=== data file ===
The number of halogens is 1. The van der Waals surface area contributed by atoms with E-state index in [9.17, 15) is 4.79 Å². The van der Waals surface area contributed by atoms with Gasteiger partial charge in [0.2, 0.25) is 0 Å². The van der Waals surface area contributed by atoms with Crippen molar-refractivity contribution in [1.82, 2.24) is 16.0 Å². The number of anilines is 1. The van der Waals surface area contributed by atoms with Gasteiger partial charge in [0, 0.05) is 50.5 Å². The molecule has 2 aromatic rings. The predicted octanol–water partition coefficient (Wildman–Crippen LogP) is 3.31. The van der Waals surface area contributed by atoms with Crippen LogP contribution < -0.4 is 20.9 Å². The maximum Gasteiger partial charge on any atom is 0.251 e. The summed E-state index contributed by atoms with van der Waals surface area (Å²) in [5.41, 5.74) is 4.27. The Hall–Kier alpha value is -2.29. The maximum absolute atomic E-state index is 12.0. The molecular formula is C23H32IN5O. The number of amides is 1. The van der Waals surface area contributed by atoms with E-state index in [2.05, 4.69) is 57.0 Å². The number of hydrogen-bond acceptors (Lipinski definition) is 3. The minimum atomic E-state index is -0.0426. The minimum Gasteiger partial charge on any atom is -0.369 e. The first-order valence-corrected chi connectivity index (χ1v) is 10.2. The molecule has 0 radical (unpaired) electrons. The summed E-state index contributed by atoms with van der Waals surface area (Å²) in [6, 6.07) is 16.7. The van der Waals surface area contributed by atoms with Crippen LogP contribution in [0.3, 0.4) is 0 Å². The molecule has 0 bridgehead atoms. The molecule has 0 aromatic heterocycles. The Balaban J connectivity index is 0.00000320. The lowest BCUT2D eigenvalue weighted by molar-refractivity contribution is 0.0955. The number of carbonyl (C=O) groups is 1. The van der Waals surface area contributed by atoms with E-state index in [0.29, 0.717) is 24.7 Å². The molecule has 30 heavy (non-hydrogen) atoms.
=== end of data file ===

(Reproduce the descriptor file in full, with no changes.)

The number of halogens is 1. The van der Waals surface area contributed by atoms with E-state index in [9.17, 15) is 4.79 Å². The van der Waals surface area contributed by atoms with Gasteiger partial charge in [0.2, 0.25) is 0 Å². The van der Waals surface area contributed by atoms with Crippen molar-refractivity contribution in [1.82, 2.24) is 16.0 Å². The number of anilines is 1. The van der Waals surface area contributed by atoms with Gasteiger partial charge in [0, 0.05) is 50.5 Å². The molecule has 2 aromatic rings. The predicted octanol–water partition coefficient (Wildman–Crippen LogP) is 3.31. The van der Waals surface area contributed by atoms with Crippen LogP contribution < -0.4 is 20.9 Å². The maximum Gasteiger partial charge on any atom is 0.251 e. The summed E-state index contributed by atoms with van der Waals surface area (Å²) in [5.41, 5.74) is 4.27. The Hall–Kier alpha value is -2.29. The maximum absolute atomic E-state index is 12.0. The molecular formula is C23H32IN5O. The number of amides is 1. The van der Waals surface area contributed by atoms with E-state index in [2.05, 4.69) is 57.0 Å². The number of hydrogen-bond acceptors (Lipinski definition) is 3. The minimum atomic E-state index is -0.0426. The minimum Gasteiger partial charge on any atom is -0.369 e. The first-order valence-corrected chi connectivity index (χ1v) is 10.2. The molecule has 0 radical (unpaired) electrons. The summed E-state index contributed by atoms with van der Waals surface area (Å²) in [6, 6.07) is 16.7. The van der Waals surface area contributed by atoms with Crippen LogP contribution in [0.3, 0.4) is 0 Å². The molecule has 0 bridgehead atoms. The molecule has 0 aromatic heterocycles. The Balaban J connectivity index is 0.00000320. The lowest BCUT2D eigenvalue weighted by molar-refractivity contribution is 0.0955. The number of carbonyl (C=O) groups is 1. The van der Waals surface area contributed by atoms with E-state index in [0.29, 0.717) is 24.7 Å². The molecule has 30 heavy (non-hydrogen) atoms.